Korean SMEs wooed by promise of support, money in China
One such company is Sunjin Entertainment, which created the 2012 Korean sitcom “I Need a Fairy.”
The president of the Korean entertainment company, Lee Yun-kyung, has recently been staying at the Hi-Tech Park in Dalian. She is casting actors for a new web series, “Everyday New Face,” which the company is producing with Chinese Internet company Tencent.
The project influenced her decision to open an office in China, but she was also drawn by the promise of rent-free real estate and Internet access, as long as she chipped in for maintenance fees. She is also eligible for free legal advice.
A Korean software vendor, Metamining, will also expand into Dalian. CEO Lee Jin-seok said he believed the move could help solve two of his biggest challenges in running a business - attracting investors and marketing.
“The Dalian zone has all the conditions that foreign companies need to settle and grow,” Lee said.
Small and midsize Korean companies are rushing into China’s largest software city.
According to a recent study by the Social Venture Forum, there are currently 50 Korean small and midsize businesses in Dalian.
This is the first time Korean companies have moved to a single Chinese city in such numbers.
The idea of relocating came from the Social Venture Forum, which was founded by a group of Korean start-ups in 2011. The companies were looking at ways to enter the Chinese market, and their interests have recently matched those of the local government in Dalian, which wanted to attract more foreign technology companies.
The group helped create a high-tech zone the size of Seoul, located only 30 minutes from the Dalian airport.
“Starting this month, 50 Korean small and midsize companies will be moving into the high tech zone in Dalian,” said Park Byung-hyung, chairman of the Social Venture Forum.
“This is the first time that the private sector on its own has succeeded in attracting companies to jointly move overseas.”
Sunjin Entertainment’s Lee has high hopes. She said if she had tried to take her business to another country overseas, there would have been a higher chance of failure - or she might have given up entirely due to the difficulty.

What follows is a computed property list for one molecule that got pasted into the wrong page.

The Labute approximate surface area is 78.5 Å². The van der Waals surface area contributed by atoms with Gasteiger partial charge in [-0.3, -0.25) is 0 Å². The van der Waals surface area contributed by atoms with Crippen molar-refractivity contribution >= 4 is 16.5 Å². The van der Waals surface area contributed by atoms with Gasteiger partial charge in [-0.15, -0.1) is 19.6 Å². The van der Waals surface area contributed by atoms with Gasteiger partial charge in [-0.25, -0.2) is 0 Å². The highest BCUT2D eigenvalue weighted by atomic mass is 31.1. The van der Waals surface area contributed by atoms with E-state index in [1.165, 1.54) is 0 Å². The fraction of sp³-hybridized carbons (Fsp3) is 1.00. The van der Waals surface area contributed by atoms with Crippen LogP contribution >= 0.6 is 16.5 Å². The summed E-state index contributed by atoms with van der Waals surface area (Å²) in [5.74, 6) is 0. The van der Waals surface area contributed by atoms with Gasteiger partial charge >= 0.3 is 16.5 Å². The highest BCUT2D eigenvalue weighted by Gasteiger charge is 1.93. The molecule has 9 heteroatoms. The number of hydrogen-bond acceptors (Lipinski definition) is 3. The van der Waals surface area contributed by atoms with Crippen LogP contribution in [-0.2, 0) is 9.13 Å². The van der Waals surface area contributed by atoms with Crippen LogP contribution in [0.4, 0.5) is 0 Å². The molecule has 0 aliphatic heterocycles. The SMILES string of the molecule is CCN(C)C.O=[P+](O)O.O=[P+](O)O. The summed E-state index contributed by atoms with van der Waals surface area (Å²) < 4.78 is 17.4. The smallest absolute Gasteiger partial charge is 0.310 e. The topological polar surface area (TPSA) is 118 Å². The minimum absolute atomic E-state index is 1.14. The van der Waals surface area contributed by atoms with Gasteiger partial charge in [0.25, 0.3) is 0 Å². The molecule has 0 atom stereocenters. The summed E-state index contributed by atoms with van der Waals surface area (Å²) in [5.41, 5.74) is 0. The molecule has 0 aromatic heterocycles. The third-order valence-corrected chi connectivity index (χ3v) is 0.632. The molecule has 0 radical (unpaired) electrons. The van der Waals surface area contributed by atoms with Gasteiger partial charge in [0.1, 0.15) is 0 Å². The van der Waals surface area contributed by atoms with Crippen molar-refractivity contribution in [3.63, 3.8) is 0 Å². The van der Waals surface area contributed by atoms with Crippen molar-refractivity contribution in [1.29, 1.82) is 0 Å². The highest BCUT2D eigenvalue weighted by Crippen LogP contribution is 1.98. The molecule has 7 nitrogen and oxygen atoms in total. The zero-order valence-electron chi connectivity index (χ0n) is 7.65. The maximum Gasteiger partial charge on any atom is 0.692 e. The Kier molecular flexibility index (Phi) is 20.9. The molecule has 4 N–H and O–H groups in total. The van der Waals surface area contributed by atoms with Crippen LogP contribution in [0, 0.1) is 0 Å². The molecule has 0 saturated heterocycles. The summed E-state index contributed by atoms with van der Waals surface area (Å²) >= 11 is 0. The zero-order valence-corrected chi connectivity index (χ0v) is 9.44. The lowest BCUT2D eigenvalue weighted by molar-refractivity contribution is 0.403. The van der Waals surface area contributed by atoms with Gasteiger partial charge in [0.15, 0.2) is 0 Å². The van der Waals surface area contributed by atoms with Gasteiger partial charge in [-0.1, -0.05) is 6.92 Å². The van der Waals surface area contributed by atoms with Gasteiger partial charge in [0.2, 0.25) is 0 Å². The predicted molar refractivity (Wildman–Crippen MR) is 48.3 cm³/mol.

“But with guidance from the Social Venture Forum ... if I do my best, I believe there will be good results,” Lee said.
Korean companies interested in moving to the city have received financial support from the Dalian government to make the transition possible.
A joint Korea-China fund of 50 billion won ($42.9 million) will give financial support to Korean companies moving into the zone.
Companies with advanced technologies are eligible for additional funding of 200 million to 300 million won.
Companies moving into a building provided by the city will be exempt from paying rent for two years. They will pay only a quarter of the commercial rate in their third year and will be given free Internet service.
“We plan on increasing the number of Korean SMEs to 100 by the end of this year and foster them as rising startups in China and Korea,” Chairman Park said.
There will also be support for companies that wish to go public in China or are looking for joint investments, mergers or acquisitions.
“It has become necessary for Korean SMEs to advance into the Chinese market,” said Kim Dong-sun, former head of the Small and Medium Business Administration.
“This project aims to create a successful model that could lead to a free trade pact with China.”
BY KIM HYUN-YE [firstname.lastname@example.org]
More in Industry
Are you Taycan to me?
Facebook hit with $6 million penalty for customer data leak
Spinoff to give LG chairman's uncle his own conglomerate
Lotte companies make appointments earlier than usual
Doosan Heavy becomes largest shareholder of Doosan Fuel Cell